“We’ve discovered over time the less themed and more authentic, the more timeless,” Butler added.

Among the firm’s challenging areas are common spaces. Think art galleries and meeting rooms.

“The generic spaces are killer for us … that is where everyone is all over the map and its hard to get consensus on it,” Butler said.

Klanghaus on Mein Schiff 3

Master Planners

Some venues are so complex that Butler and his team get involved in projects before shipyards are even contracted.

“We were hired for the TUI ships before the shipyard,” he said.

With large venues, pillars and steel structures become a focal point, meaning the key designers on the project need to be involved from day one.

“We’re on the projects six months to a year before the other designers, working with the master plan. That is the opportunity to integrate the big ideas before the design starts in earnest,” Emanuel added.

For the new class of Mein Schiff ships being built at Meyer Turku, Butler described the brand as similar to Celebrity with its premium focus on the baby boomer generation. He also noted the ships have a key design trend: outward facing.

“Any Northern European wants to be outside when the weather is remotely acceptable.”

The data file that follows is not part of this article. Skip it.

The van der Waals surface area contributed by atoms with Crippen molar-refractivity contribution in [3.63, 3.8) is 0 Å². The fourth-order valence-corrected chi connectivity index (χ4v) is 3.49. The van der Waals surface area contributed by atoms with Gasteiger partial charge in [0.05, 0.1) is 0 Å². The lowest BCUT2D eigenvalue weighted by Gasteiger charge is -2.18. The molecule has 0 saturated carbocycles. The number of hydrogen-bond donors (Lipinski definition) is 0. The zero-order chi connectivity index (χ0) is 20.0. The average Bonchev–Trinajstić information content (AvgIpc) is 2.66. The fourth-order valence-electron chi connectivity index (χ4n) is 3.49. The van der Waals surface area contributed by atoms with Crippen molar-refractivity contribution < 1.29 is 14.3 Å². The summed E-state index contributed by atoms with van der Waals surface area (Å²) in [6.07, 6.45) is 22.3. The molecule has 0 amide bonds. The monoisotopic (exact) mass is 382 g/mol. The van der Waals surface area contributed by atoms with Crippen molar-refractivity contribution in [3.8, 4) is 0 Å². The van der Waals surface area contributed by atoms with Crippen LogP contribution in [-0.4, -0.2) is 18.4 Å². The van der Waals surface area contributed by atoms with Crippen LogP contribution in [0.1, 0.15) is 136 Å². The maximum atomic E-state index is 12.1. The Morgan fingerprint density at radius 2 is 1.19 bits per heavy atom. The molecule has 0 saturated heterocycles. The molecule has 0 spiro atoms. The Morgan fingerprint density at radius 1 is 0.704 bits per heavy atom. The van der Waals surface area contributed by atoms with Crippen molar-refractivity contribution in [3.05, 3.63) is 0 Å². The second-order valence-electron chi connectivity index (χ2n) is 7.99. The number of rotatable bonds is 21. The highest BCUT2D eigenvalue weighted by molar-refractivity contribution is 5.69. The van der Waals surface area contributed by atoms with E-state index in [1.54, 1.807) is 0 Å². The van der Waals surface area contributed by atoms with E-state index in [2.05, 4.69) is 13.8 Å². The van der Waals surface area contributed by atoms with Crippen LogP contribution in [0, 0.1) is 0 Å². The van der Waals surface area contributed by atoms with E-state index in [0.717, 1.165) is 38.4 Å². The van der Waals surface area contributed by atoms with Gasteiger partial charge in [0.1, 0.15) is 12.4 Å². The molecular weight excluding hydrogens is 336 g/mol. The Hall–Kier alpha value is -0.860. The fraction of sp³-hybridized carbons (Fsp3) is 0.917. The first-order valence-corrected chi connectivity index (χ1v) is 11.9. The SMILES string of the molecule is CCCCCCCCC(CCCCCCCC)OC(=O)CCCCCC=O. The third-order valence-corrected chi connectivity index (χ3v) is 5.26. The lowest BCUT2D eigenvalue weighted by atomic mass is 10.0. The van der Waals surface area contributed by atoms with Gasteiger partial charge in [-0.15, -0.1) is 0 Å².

A little farther from Wilson Butler’s Boston headquarters, the company is also helping with Royal Caribbean’s Quantum-plus vessel that is heading for the Chinese market in 2019.

“(The Chinese) want a larger casino, and the spa and fitness center are of less interest. We may design a ship to go to China, but don’t want to preclude it from being deployed somewhere else,” Butler advised.

There is also attention paid to the dining venues, where Chinese passengers welcome a buffet-style experience at dinner in the main dining room.

Wide Ranging

Being involved in projects ranging from a 10-story waterslide to the North Star, the architects don’t shy away from what they called the next wild idea.

“Sometimes we are involved from the genesis of the idea, and sometimes we are just trying to implement it,” Butler said.

The company is proud of creating its own ideas.

“The worst design ever built is when someone imitates another designer. They lack the sincerity and sometimes the detail of what was created initially,” Butler continued. “So, trying to provide somebody with the latest and up to date design is hard because you want to stay relevant. You want to stay grounded and make sure you are designing something that will be timeless.

“Our success is making sure we don’t lose touch with the long term reality in how the space will hold up and function over time.”

Among their favorite spaces they have designed is the main theater on Mein Schiff 5.

“It had a color scheme and contemporary space and feel that I really liked,” Butler said. “Rebecca was the designer. It’s a wonderfully intimate theater for 900 guests.”

>> Go Inside the World of Cruise Ship Design with the 2018 Cruise Industry News Design Trends Report | Download a Free Copy Now